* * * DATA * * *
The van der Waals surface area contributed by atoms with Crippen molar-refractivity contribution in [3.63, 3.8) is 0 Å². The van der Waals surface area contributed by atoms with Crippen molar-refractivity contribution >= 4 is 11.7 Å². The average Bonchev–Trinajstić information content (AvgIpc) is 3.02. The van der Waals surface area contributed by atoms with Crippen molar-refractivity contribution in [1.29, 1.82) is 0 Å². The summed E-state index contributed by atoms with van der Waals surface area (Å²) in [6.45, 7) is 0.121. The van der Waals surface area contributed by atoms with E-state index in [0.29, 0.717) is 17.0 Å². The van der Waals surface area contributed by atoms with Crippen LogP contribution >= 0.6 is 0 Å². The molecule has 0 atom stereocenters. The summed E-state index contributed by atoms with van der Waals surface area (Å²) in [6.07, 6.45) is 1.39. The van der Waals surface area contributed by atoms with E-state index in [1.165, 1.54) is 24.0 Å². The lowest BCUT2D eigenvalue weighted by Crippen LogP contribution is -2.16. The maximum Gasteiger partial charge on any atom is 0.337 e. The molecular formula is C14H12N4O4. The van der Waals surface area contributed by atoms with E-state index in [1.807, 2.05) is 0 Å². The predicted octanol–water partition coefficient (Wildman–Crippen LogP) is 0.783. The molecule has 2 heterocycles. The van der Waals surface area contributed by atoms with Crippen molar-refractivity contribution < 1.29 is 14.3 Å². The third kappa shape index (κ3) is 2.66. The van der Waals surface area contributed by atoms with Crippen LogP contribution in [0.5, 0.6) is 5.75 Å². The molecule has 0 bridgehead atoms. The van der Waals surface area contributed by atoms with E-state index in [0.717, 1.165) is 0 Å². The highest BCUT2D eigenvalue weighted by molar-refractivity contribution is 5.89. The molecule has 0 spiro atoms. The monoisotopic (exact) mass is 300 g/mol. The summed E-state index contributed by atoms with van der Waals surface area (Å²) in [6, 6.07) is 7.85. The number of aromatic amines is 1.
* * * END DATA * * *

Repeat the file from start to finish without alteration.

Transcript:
The van der Waals surface area contributed by atoms with Crippen molar-refractivity contribution in [3.63, 3.8) is 0 Å². The van der Waals surface area contributed by atoms with Crippen molar-refractivity contribution >= 4 is 11.7 Å². The average Bonchev–Trinajstić information content (AvgIpc) is 3.02. The van der Waals surface area contributed by atoms with Crippen molar-refractivity contribution in [1.29, 1.82) is 0 Å². The summed E-state index contributed by atoms with van der Waals surface area (Å²) in [6.45, 7) is 0.121. The van der Waals surface area contributed by atoms with E-state index in [0.29, 0.717) is 17.0 Å². The van der Waals surface area contributed by atoms with Crippen LogP contribution >= 0.6 is 0 Å². The molecule has 0 atom stereocenters. The summed E-state index contributed by atoms with van der Waals surface area (Å²) in [6.07, 6.45) is 1.39. The van der Waals surface area contributed by atoms with E-state index in [1.165, 1.54) is 24.0 Å². The lowest BCUT2D eigenvalue weighted by Crippen LogP contribution is -2.16. The maximum Gasteiger partial charge on any atom is 0.337 e. The molecular formula is C14H12N4O4. The van der Waals surface area contributed by atoms with E-state index in [1.807, 2.05) is 0 Å². The predicted octanol–water partition coefficient (Wildman–Crippen LogP) is 0.783. The molecule has 2 heterocycles. The van der Waals surface area contributed by atoms with Crippen molar-refractivity contribution < 1.29 is 14.3 Å². The third kappa shape index (κ3) is 2.66. The van der Waals surface area contributed by atoms with Crippen LogP contribution in [0.5, 0.6) is 5.75 Å². The molecule has 0 bridgehead atoms. The van der Waals surface area contributed by atoms with E-state index in [0.717, 1.165) is 0 Å². The highest BCUT2D eigenvalue weighted by molar-refractivity contribution is 5.89. The molecule has 0 spiro atoms. The monoisotopic (exact) mass is 300 g/mol. The summed E-state index contributed by atoms with van der Waals surface area (Å²) in [6, 6.07) is 7.85. The number of aromatic amines is 1.